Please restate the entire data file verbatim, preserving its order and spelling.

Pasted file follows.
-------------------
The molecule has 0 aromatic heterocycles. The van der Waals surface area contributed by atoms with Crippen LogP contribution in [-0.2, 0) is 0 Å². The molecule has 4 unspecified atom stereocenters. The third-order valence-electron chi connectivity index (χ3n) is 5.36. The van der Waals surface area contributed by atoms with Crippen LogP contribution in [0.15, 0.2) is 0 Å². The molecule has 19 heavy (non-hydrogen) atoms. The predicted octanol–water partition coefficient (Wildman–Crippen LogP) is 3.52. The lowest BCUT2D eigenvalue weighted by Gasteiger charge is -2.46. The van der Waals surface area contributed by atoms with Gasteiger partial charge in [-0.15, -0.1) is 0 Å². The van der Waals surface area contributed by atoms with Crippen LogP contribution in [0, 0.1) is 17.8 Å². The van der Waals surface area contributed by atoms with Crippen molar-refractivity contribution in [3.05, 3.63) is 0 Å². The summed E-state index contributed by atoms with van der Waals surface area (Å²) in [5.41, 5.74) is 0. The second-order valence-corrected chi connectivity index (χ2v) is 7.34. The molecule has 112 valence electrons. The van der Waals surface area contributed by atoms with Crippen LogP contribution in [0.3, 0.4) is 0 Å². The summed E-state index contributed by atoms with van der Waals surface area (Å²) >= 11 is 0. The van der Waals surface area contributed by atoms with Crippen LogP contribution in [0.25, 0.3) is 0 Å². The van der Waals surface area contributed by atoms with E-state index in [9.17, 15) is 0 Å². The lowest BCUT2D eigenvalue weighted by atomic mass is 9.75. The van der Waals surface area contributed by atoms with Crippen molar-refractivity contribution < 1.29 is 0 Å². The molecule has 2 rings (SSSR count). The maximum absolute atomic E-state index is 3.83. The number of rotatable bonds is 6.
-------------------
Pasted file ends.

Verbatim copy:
The molecule has 0 aromatic heterocycles. The van der Waals surface area contributed by atoms with Crippen LogP contribution in [-0.2, 0) is 0 Å². The molecule has 4 unspecified atom stereocenters. The third-order valence-electron chi connectivity index (χ3n) is 5.36. The van der Waals surface area contributed by atoms with Crippen LogP contribution in [0.15, 0.2) is 0 Å². The molecule has 19 heavy (non-hydrogen) atoms. The predicted octanol–water partition coefficient (Wildman–Crippen LogP) is 3.52. The lowest BCUT2D eigenvalue weighted by Gasteiger charge is -2.46. The van der Waals surface area contributed by atoms with Gasteiger partial charge in [-0.15, -0.1) is 0 Å². The van der Waals surface area contributed by atoms with Crippen LogP contribution in [0, 0.1) is 17.8 Å². The van der Waals surface area contributed by atoms with Crippen molar-refractivity contribution in [3.05, 3.63) is 0 Å². The summed E-state index contributed by atoms with van der Waals surface area (Å²) in [5.41, 5.74) is 0. The second-order valence-corrected chi connectivity index (χ2v) is 7.34. The molecule has 112 valence electrons. The van der Waals surface area contributed by atoms with Crippen LogP contribution in [0.3, 0.4) is 0 Å². The summed E-state index contributed by atoms with van der Waals surface area (Å²) >= 11 is 0. The van der Waals surface area contributed by atoms with Crippen LogP contribution in [0.25, 0.3) is 0 Å². The van der Waals surface area contributed by atoms with E-state index in [9.17, 15) is 0 Å². The lowest BCUT2D eigenvalue weighted by atomic mass is 9.75. The van der Waals surface area contributed by atoms with Crippen molar-refractivity contribution < 1.29 is 0 Å². The molecule has 2 rings (SSSR count). The maximum absolute atomic E-state index is 3.83. The number of rotatable bonds is 6.